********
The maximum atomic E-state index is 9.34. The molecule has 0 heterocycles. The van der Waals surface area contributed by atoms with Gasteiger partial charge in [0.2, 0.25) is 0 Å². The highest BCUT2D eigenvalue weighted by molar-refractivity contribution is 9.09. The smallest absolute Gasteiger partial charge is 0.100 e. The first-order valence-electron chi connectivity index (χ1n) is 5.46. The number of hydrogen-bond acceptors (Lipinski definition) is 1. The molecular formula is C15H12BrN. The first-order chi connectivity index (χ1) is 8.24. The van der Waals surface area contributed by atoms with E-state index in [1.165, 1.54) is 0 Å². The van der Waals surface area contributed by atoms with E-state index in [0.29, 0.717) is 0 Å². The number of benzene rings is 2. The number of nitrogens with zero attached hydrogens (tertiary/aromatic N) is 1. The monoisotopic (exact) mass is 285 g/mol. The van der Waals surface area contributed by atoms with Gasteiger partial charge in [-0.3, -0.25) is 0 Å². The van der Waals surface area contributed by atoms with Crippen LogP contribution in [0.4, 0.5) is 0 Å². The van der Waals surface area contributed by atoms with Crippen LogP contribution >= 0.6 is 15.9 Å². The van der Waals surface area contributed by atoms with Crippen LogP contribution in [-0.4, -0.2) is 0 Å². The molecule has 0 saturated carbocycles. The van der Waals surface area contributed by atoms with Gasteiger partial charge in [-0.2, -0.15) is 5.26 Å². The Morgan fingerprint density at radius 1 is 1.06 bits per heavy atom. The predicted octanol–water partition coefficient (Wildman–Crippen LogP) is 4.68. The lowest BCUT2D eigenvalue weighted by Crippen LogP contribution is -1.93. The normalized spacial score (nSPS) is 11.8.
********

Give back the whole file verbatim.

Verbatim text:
The maximum atomic E-state index is 9.34. The molecule has 0 heterocycles. The van der Waals surface area contributed by atoms with Gasteiger partial charge in [0.2, 0.25) is 0 Å². The highest BCUT2D eigenvalue weighted by molar-refractivity contribution is 9.09. The smallest absolute Gasteiger partial charge is 0.100 e. The first-order valence-electron chi connectivity index (χ1n) is 5.46. The number of hydrogen-bond acceptors (Lipinski definition) is 1. The molecular formula is C15H12BrN. The first-order chi connectivity index (χ1) is 8.24. The van der Waals surface area contributed by atoms with E-state index in [1.165, 1.54) is 0 Å². The van der Waals surface area contributed by atoms with E-state index in [0.29, 0.717) is 0 Å². The number of benzene rings is 2. The number of nitrogens with zero attached hydrogens (tertiary/aromatic N) is 1. The monoisotopic (exact) mass is 285 g/mol. The van der Waals surface area contributed by atoms with Gasteiger partial charge in [-0.3, -0.25) is 0 Å². The van der Waals surface area contributed by atoms with Crippen LogP contribution in [0.4, 0.5) is 0 Å². The van der Waals surface area contributed by atoms with Crippen LogP contribution >= 0.6 is 15.9 Å². The van der Waals surface area contributed by atoms with Crippen LogP contribution in [-0.4, -0.2) is 0 Å². The molecule has 0 saturated carbocycles. The van der Waals surface area contributed by atoms with Gasteiger partial charge in [-0.2, -0.15) is 5.26 Å². The Morgan fingerprint density at radius 1 is 1.06 bits per heavy atom. The predicted octanol–water partition coefficient (Wildman–Crippen LogP) is 4.68. The lowest BCUT2D eigenvalue weighted by Crippen LogP contribution is -1.93. The normalized spacial score (nSPS) is 11.8.